The short answer
To violate the first law of thermodynamics, Big Bang theory would have to posit that the net energy of the universe was different at two different times and that the universe always has been a closed system. Big Bang theory, however, posits neither of these.
The longer answer
The first law of thermodynamics requires the total energy of a closed system to remain constant over time (with a tiny room for error allowed by the quantum mechanical uncertainty principle, but that is not important here). For a theory about the universe to violate the first law of thermodynamics, the theory must stipulate that the universe is a closed system and that there are two distinct points in time (call them \(T_1\) and \(T_2\)) such that the total energy of the universe at \(T_1\) and the total energy of the universe at \(T_2\) do not match one another. The creationist argument implicitly assumes that Big Bang theory stipulates a time \( t < 0 \) before the origin of the universe at which time there was no energy at all (because the universe did not exist); the argument then contrasts this with the origin of the universe, after which it presumes that there has been a positive net balance of energy (because the universe exists).
We can consider this problem from both the perspective of general relativity alone and the perspective of quantum gravity. You may wish first to establish some background by reading the first section of my reply to the assertion that Big Bang theory must be false, because something cannot come from nothing.
I. No violation using general relativity alone
If we use general relativity alone, then the origin of the universe is also the origin of spacetime. That means that on this view there can be no such thing as a time \( t < 0 \). But if there is no time \( t < 0 \) when there was no energy, then the presence of any amount of energy at \( t = 0 \) cannot violate the first law of thermodynamics. I would like to interject that it is very odd that creationists would think that virtually the entire physics community would unwittingly come to accept a theory that violates one of the fundamental laws of physics.
II. No violation using quantum gravity
If we add quantum mechanics to the picture, then we are faced with Lee Smolin’s three options covered in the linked article above: (A) there is still a first moment in time; (B) the universe continues indefinitely into the past; (C) time breaks down in the very early universe. Scenario A does not violate the first law of thermodynamics for the reasons discussed above. Scenario B does not violate the first law of thermodynamics as long as the total energy of the universe remains constant at all times; unsurprisingly, models that actually fall under scenario B respect the first law of thermodynamics. I am still unclear about exactly how scenario C is supposed to work, but if there is no succession of time in the early the universe, then it would seem that the first law of thermodynamics cannot apply to the early universe, either.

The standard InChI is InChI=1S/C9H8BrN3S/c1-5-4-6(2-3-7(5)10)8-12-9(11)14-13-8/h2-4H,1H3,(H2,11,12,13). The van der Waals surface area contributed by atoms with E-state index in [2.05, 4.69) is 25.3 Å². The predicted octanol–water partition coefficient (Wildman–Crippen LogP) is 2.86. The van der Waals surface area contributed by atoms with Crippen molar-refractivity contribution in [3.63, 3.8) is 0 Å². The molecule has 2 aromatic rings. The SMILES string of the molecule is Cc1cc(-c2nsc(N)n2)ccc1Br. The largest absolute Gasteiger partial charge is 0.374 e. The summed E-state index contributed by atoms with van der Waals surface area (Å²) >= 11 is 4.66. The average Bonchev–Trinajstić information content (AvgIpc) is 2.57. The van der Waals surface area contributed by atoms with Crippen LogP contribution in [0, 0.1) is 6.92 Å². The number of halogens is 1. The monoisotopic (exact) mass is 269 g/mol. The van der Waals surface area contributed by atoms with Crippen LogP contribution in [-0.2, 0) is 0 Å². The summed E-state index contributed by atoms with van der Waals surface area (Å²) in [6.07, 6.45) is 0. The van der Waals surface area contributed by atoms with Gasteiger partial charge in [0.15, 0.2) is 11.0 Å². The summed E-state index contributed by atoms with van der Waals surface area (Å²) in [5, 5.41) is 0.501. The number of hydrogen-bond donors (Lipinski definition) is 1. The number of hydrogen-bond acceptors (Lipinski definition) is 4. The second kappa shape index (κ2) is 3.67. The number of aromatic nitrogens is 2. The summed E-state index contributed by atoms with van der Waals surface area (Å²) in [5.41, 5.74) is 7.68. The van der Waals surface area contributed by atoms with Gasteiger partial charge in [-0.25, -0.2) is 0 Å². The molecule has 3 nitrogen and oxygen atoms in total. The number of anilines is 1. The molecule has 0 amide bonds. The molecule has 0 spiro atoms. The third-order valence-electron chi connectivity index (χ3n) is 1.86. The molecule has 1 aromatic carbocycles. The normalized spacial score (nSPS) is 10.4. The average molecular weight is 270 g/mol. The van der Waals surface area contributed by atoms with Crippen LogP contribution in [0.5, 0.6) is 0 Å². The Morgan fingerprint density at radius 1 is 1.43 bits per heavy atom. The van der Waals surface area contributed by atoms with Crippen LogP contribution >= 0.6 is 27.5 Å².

III. No violation if the universe is not a closed system
If the universe came from something else (if, for instance, it started as a region of spacetime pinching off from a black hole in another spacetime, as proposed by Smolin 1997) then there still would be no conflict with the first law of thermodynamics, because on such a scenario the universe was not always a closed system, and would have inherited its initial energy from whatever it came from.
IV. The universe may have a net energy of zero
Even proposals like that of Tryon (1973), that have the universe appearing spontaneously in an empty spacetime, would not violate the first law of thermodynamics if the universe has an overall energy of zero. Strange as it may sound for the universe to have zero total energy, it may be true: the gravitational energy of the universe is a negative quantity, which may balance the rest of the energy in the universe, leaving a net balance of zero energy. This would occur in a so-called “flat universe.” As physicist Lawrence Krauss explains:
In terms of general relativity, the curvature of our expanding universe is related to the total gravitational energy of the objects being carried along with its expansion. In a flat universe, the total energy is zero. So a flat universe could have arisen from nothing. One can trade off the positive energy of particles for the negative energy of gravity and move from a situation in which there are no particles to one with a lot. (Krauss 2008)
As it turns out, results from the Wilkinson Microwave Anisotropy Probe (WMAP) have confirmed that “the universe is flat with only a 2% margin of error” (see linked site).
Krauss L. 2008. The free lunch that made our universe. New Scientist 2683:53
Smolin L. 1997. The Life of the Cosmos. Oxford: Oxford University Press.
Tryon EP. 1973. Is the universe a vacuum fluctuation? Nature 246: 396-397. https://doi.org/10.1038/246396a0